Rebellion has always been associated with teenagers. From burnouts to Satanists, this rejection of the mainstream can be seen through generations. Epstein points to Generation X as the group who fully acknowledged this angst and formed their own subculture. Donna Gaines takes a deeper look into the causes of Generation X’s teenage alienation, and how the rejection of this subculture by the mainstream led to the suicide of four students. Finally, Williams redefines these what subcultures are and the different causes of resistance.
Epstein states the generation following the baby boomers felt particularly alienated by the mainstream and due to this developed their own subculture of “slackers”. This alienation is was produced from a constant state of anomie. This discontentedness from society can from the broken promises of the optimists of the previous generation. First, Epstein looked at Anomie from a Marxist perspective. According to Marx, anomie rose amongst the proletariat because their vocations are being objectified and monetized. This caused society wide sense of discontentment and emptiness(Epstein 2004).
Epstein then refers to Durkheim who looks at society, rather than the individual, as the source for anomie. He views anomie as a lack of societal norms, and it is through this lens that Epstein continues to dissect the condition of adolescent alienation.
As an example, he points to Donna Gaines’ “Teenage Wasteland” which describes the lives of burnout teens living in suburbia. In this book she examines the teen’s lifestyle and how they deal with being rejected by the mainstream.
She also demonstrates how the Grunge music culture of the Pacific Northwest glorifies the mediocrity and silent anger they feel toward the world. The alienation that Generation X once felt has now written into words and they felt a familiarity to the bleak future portrayed in this music (Gaines 2000).
Gaines begins by recounting the suicide of 4 teenage burnouts in New Jersey, 1987. While their hometowns society labeled them as trash with no ambition. Gaines felt that their deaths were a symptom of decay of society and alienation of American youth throughout the country. This act of suicide kicked off the awareness of this problem nationwide. While many things, such as music and drugs, be blamed for the death of these teenagers. The fact that four people collectively killed themselves was highly unlikely and unique. The town had restricted their actions where the only way they could rebel was by suicide. The rules and regulations put upon them to keep them from deviating almost had a reverse effect. Gaines gives an example of how many parents attempt to prevent their children from experimenting with drug. She says adults wanted to keep their children from taking drugs by overloading them with busy work. However, this pointless work drains meaning from their actions and in their boredom they turn to drugs regardless of the rules placed before them. It was due to the society’s unclear rules and confusing merit system that the role of scapegoat is placed on these slacker teens eventually forcing them into a constant state of rebellion being hated by all others (Gaines 2000).
The conversation Gaines has with the teenagers who had an interaction Christians and cut themselves reminded me of Salinger’s “Catcher in the Rye”. It is easy to understand their isolation they feel when they convey so much apathy to the world, yet they are so quick to care about their peer’s opinions. Without their own form of identity, these adolescence would not know where they fit in.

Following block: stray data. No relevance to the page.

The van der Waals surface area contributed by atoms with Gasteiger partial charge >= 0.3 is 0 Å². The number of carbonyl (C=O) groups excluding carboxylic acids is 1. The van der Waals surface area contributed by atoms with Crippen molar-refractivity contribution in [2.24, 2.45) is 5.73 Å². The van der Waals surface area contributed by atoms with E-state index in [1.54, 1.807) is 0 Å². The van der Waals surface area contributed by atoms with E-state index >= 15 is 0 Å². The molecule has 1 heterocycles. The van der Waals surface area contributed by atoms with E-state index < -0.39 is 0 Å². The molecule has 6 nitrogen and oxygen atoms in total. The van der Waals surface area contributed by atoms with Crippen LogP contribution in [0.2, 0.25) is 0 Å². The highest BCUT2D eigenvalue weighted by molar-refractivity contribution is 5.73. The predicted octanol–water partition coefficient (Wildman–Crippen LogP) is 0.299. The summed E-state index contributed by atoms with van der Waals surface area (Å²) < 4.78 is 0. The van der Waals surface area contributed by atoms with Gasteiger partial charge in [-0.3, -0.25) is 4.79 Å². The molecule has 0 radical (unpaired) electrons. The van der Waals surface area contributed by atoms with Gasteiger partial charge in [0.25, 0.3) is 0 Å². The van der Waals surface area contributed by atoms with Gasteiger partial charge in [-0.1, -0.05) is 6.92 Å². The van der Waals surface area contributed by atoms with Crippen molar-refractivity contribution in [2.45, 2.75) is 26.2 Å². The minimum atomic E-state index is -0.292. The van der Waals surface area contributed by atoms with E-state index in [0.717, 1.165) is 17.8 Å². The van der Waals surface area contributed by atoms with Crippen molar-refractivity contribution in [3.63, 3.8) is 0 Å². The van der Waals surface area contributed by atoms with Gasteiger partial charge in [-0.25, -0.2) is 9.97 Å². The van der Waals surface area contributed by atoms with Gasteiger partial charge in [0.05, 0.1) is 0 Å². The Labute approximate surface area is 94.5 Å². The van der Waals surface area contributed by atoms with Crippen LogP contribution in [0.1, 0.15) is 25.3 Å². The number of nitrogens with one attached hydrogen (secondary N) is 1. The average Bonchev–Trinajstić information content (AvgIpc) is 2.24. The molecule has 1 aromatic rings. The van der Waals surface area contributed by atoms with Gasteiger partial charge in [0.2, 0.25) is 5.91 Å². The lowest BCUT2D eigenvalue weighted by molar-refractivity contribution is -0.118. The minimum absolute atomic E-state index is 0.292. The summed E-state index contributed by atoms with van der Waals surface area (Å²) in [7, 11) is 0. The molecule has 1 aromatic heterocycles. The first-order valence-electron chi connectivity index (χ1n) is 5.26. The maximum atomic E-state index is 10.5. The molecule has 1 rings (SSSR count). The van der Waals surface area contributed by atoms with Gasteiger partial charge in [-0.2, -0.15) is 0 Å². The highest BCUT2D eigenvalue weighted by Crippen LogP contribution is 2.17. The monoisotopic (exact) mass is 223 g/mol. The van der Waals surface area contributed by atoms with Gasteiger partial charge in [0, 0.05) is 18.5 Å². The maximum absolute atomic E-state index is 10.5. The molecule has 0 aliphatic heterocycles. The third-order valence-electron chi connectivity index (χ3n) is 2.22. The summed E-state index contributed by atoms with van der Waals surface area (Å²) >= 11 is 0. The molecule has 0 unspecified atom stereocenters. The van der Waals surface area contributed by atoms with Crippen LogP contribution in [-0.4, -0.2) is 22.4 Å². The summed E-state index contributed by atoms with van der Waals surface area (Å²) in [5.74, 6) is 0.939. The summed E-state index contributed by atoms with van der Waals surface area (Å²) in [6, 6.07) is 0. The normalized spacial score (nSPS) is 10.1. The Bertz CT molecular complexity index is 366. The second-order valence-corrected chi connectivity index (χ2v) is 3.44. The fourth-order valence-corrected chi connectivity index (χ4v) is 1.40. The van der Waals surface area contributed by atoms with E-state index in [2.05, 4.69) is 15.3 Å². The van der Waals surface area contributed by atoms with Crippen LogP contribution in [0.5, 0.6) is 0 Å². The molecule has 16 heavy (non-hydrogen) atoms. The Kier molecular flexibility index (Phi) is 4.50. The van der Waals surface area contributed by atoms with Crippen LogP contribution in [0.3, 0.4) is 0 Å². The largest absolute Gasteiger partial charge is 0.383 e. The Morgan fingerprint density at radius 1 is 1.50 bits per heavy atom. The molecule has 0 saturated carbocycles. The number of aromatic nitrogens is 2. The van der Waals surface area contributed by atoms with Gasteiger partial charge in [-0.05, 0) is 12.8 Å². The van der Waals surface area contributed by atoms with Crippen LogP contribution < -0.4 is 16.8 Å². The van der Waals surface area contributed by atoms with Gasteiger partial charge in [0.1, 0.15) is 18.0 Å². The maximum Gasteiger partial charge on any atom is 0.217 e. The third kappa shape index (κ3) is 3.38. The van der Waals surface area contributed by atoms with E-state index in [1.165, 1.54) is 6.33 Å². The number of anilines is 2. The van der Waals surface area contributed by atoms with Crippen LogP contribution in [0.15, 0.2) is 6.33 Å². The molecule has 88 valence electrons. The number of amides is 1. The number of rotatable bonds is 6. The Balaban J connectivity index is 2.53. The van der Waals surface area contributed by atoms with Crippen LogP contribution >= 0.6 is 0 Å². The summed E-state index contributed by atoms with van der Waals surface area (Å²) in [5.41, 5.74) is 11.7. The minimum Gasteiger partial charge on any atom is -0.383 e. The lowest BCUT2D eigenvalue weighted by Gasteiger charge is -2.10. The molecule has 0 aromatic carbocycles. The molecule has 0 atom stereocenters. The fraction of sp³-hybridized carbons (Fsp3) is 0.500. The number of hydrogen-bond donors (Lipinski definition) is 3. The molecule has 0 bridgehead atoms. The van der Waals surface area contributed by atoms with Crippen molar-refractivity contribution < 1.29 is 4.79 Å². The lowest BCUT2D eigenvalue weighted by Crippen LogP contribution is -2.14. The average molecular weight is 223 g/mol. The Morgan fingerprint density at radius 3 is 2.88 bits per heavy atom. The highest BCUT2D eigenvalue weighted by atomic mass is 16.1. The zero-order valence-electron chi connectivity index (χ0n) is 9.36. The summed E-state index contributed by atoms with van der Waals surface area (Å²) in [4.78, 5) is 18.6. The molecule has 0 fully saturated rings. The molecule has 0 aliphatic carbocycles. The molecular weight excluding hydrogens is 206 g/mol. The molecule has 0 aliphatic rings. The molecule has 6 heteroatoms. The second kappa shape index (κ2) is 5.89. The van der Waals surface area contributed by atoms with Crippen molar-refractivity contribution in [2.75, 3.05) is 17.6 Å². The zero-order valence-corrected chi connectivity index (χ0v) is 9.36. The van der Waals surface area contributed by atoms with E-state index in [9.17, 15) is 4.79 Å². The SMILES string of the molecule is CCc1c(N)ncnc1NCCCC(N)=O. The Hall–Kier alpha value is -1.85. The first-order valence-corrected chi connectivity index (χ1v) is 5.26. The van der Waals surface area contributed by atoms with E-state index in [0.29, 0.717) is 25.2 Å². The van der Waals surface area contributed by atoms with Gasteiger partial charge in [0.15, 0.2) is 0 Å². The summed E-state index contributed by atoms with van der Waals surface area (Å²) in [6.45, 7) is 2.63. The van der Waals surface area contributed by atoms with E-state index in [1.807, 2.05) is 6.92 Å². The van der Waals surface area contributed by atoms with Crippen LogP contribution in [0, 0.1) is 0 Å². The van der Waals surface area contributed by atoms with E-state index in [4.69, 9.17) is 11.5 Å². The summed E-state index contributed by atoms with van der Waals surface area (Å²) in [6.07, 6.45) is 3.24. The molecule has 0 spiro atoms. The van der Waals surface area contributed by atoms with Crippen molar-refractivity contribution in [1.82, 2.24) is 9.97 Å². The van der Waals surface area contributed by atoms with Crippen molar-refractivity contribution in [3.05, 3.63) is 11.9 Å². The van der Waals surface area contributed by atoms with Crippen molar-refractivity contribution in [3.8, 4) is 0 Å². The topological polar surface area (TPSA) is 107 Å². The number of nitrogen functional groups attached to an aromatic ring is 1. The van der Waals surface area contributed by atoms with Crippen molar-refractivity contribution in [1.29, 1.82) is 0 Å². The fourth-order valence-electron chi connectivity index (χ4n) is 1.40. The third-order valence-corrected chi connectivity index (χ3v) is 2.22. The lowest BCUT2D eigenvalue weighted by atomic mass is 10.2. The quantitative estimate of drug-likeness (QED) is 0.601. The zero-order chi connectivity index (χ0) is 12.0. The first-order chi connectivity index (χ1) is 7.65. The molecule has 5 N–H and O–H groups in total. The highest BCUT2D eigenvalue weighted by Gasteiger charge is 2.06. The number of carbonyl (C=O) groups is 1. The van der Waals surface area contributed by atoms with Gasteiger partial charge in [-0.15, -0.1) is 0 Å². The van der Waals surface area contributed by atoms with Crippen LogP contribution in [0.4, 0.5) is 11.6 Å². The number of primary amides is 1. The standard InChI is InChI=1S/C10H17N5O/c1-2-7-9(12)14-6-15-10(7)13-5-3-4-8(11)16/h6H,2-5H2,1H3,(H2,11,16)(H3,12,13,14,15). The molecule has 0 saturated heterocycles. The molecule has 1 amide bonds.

Both Gaines and Epstein believe that teenagers rebel, and in some cases commit suicide, in reaction to the alienation forced upon them by the rest of society. This exile and disdain from the public continues the cycle forcing to teenagers to become more isolated. Because of this, the teenagers in this group rebelled and formed their own subculture with different norms, thus filling in the role of the culture that rejected them.
Williams also looks at these same issues, but seeks a more detailed understanding of the concepts. He states that subculture should not have such a rigid definition tied to resistance to the status quo, because everyone rebels and assimilates to a certain extent without being fully immersed in one faction. While he also defines resistance as a reaction to something occurring in society, he feels that the act of resistance itself can be found in every member of society. As opposition to the mainstream can be seen as unique and cherished as it gives an individual a sense of selfhood. This also leaves any group of resistance that gets to big vulnerable to commercial interest (Williams 2011). This explain how the alienation of suburban teenagers became monetized and popularized into the Grunge music culture we see today.
It is important to note that while resistance is a natural reaction to changes in society. The marginalization of these individuals was learned from the previous generation. This mimics larger society by forming levels of social stratification in places such as high schools and small towns. This use of institutions to keep nonconformist groups separate or to make money from them is an example of biopower that the mainstream has over those who defy it. This can be seen in our neoliberal society by how institutions such as prisons have oppressed the poor (Willse 2015).
After reading these articles and book excerpts, I found that agreed with most of what had been said. However, I feel the role hormonal changes during puberty play in an individual’s self-expression has been overlooked in many of their findings. Despite this, the understanding of the alienation and anomie surrounding the lives of American adolescence can allow us to reexamine the roles of teenagers and how to interact with them.